Monday, October 10, 2011

Time-outs

Jen at the Inu-Baka blog had a great post the other day about time-outs.

It may be tempting to think of a time-out as a punishment, but I think of them more as training tools.

For many dogs rescued from shelters, impulse control is a key life skill and one that will serve them well with prospective adopters. A lack of impulse control may well be what landed them in the shelter in the first place. For many breeds, including the pit bulls that comprise the bulk of the shelter dogs in my area and that happen to be my two current foster dogs, a tendency toward impulsiveness is what often gets labeled "aggression" and is used to justify their "unadoptability' and death sentence.

Helping these dogs learn to dial it down, to take a break when things get intense, to have an off-switch that is as well-developed as their on-switch, can be a lifesaver for them as well as a huge help to us, their caretakers.


Some degree of wild play is appropriate and healthy, especially for some breeds. I'll let my pitties get pretty loud and vocal, and I'll allow them to chew on each other and slam each other and even climb on top of each other as long as I see that both are enjoying it and neither is trying to get away from the other.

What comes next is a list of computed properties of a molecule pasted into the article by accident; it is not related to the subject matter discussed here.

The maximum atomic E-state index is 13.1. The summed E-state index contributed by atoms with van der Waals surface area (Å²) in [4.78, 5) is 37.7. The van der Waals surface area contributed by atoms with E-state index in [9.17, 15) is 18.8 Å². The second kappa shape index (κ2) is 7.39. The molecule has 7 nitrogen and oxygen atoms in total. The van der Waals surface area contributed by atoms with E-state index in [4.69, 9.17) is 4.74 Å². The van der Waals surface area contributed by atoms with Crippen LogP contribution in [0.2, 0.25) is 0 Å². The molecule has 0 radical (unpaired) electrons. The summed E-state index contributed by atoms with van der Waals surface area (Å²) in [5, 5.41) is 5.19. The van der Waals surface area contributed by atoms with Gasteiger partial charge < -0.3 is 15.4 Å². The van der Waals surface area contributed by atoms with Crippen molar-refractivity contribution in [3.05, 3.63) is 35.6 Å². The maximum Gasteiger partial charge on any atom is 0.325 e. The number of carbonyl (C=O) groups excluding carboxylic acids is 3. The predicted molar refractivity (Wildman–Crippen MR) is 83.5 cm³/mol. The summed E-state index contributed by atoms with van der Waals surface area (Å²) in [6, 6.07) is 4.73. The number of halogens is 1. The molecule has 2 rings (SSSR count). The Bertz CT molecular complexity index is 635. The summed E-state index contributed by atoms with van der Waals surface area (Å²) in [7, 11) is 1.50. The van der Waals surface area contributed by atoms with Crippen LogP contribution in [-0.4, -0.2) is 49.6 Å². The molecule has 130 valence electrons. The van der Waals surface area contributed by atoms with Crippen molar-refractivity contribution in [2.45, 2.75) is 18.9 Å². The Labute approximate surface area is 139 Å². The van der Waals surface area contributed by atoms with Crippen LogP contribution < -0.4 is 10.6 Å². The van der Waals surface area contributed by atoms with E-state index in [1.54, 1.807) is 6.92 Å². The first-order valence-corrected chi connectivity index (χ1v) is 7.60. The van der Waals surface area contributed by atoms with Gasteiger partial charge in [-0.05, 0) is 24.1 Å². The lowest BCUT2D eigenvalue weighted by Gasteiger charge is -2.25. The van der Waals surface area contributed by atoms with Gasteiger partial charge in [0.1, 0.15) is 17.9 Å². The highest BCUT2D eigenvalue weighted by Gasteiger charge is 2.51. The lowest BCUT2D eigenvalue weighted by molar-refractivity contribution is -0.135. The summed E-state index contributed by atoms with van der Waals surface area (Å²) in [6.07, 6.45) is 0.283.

But when the vocalizations start to get a quality of desperation to them, when Fozzie looks like he's needing a break from that little perpetual motion machine, or when us humans just need a few moments of blessed silence, its nice to have a crate to put our little piglet in for a while.

Always with a delicious chew so it doesn't feel like punishment.


These time-outs are not only essential for everyone else's sanity, but I believe  important as well for Sandy herself to learn to rein in her energy after bursts of wildness. So that in addition to her cuteness and sweet-temper, she can learn the self-control that will make her an even better ambassador for her breed. 

15 comments: